This summer, the Military Religious Freedom Foundation (MRFF) scored a big victory, getting the Air Force to review all of its so-called "ethics" training. This decision by Air Force leadership was made after thirty-one Air Force officers decided to take a stand against what some officers had nicknamed the "Jesus Loves Nukes speech," part of the Air Force's missile launch officer training. These Air Force officers came to MRFF for help with getting this overtly Christian "ethics" training removed from the "Nuclear Ethics and Nuclear Warfare" class, a mandatory part of the first week of training for all officers in missile launch training at Vandenberg Air Force Base.
In late July, Truthout.org exposed the content of this training in an article titled "Air Force Cites New Testament, Ex-Nazi, to Train Officers on Ethics of Launching Nuclear Weapons." The Air Force immediately suspended the training.
David Smith, the spokesman for the Air Force's Air Education and Training Command, made the following statements to Fox News Radio explaining the Air Force's decision: "In an effort to serve all faiths, we try to introduce none in our briefings and our lectures. Once we heard there were concerns, we looked at the course and said we could do better," and, "The military is made up of people from all walks of life, all faiths. It's most appropriate to let folks practice their faith on their own and not try to introduce something else to them." Nobody could have a problem with this, right? Wrong.
Senator John Cornyn (R-TX), a member of the Senate Armed Services Committee, doesn't like the Air Force's decision, and has written the following letter to Secretary of the Air Force Michael Donley.
The Honorable Michael B. Donley
Department of the Air Force
1670 Air Force Pentagon
Washington, DC 20330
Dear Secretary Donley:
I write to express my concern regarding recent reports that the Department of the Air Force has suspended a course entitled "Christian Just War Theory." It is my understanding that this course, taught by chaplains at Vandenberg Air Force Base, was suspended and is currently under review by Air Force officials after complaints were made that the curriculum referenced passages from the Bible.
As you may know, the reports indicate that a spokesman for the Air Force's Air Education and Training Command has said that the main purpose of the course was to enable missile launch officers to understand that "what they are embarking on is very difficult and you have to have a certain amount of ethics about what you are doing to do that job." Our military services, like our nation, are comprised of people representing all faiths. However, that fact does not preclude military chaplains from teaching a course on just war theory -- a theory that has been a part of moral philosophy and the law of war for centuries -- merely because it has historically been predicated on religious texts.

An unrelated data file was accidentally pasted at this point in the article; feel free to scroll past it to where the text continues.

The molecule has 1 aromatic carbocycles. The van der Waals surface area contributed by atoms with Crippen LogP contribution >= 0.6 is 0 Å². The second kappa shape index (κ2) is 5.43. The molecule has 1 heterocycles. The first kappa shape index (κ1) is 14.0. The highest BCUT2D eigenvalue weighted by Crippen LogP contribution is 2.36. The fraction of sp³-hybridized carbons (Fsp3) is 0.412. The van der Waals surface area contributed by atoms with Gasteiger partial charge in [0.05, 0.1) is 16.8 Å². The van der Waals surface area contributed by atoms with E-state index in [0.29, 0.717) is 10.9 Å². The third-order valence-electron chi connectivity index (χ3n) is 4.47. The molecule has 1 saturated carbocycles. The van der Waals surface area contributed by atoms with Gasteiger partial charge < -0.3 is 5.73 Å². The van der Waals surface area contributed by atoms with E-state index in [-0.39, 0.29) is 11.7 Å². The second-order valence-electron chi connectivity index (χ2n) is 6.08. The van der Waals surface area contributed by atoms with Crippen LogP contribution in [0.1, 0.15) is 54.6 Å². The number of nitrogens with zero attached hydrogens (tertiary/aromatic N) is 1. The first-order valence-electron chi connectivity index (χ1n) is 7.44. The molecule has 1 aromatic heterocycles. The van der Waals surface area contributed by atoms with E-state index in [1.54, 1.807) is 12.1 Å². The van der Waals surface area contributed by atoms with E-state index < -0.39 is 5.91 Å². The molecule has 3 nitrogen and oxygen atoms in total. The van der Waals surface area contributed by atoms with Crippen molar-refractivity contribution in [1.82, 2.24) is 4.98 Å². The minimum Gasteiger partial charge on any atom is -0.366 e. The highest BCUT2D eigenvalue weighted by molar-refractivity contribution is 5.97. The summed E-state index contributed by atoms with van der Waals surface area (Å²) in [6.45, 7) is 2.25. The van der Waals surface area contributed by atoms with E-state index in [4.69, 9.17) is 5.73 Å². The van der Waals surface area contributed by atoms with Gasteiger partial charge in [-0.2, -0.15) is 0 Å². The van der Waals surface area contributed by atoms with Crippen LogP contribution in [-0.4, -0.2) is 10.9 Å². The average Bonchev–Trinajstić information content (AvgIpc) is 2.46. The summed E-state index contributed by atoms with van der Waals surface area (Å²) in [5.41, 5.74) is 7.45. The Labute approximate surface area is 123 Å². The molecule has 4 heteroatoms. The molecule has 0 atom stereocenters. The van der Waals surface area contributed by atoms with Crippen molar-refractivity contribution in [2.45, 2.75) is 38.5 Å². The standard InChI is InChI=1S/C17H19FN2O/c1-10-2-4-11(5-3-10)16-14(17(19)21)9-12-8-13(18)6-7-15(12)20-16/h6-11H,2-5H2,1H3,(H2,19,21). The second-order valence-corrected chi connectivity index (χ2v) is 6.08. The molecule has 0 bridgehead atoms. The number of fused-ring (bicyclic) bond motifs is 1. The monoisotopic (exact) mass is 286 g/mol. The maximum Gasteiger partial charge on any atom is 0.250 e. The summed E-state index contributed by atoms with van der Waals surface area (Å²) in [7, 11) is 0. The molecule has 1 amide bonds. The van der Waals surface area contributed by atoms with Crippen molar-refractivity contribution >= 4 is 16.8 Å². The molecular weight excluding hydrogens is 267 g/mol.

Moreover, suspending a course like this because of references to religious texts misinterprets the First Amendment. Although our Founding Fathers rightly included language in the Constitution that precludes the Federal government from establishing an official religion, this language does not, as some have argued, protect them from exposure to religious references. The First Amendment is intended to guarantee an individual's right to the free exercise of religion according to his or her conscience. The Air Force personnel who have taken this course for the past 20 years have been free to determine, according to their own consciences, whether they accept or reject the premises of just war theory.
With these concerns in mind, I strongly urge you to ensure that a correct interpretation of the First Amendment is applied in resolving this situation. Moreover, I ask that you provide me with a detailed report on any actions taken by Air Force officials in response to these complaints.
I appreciate your attention to this request. Thank you for your service to the men and women of the United States Air Force and our nation.
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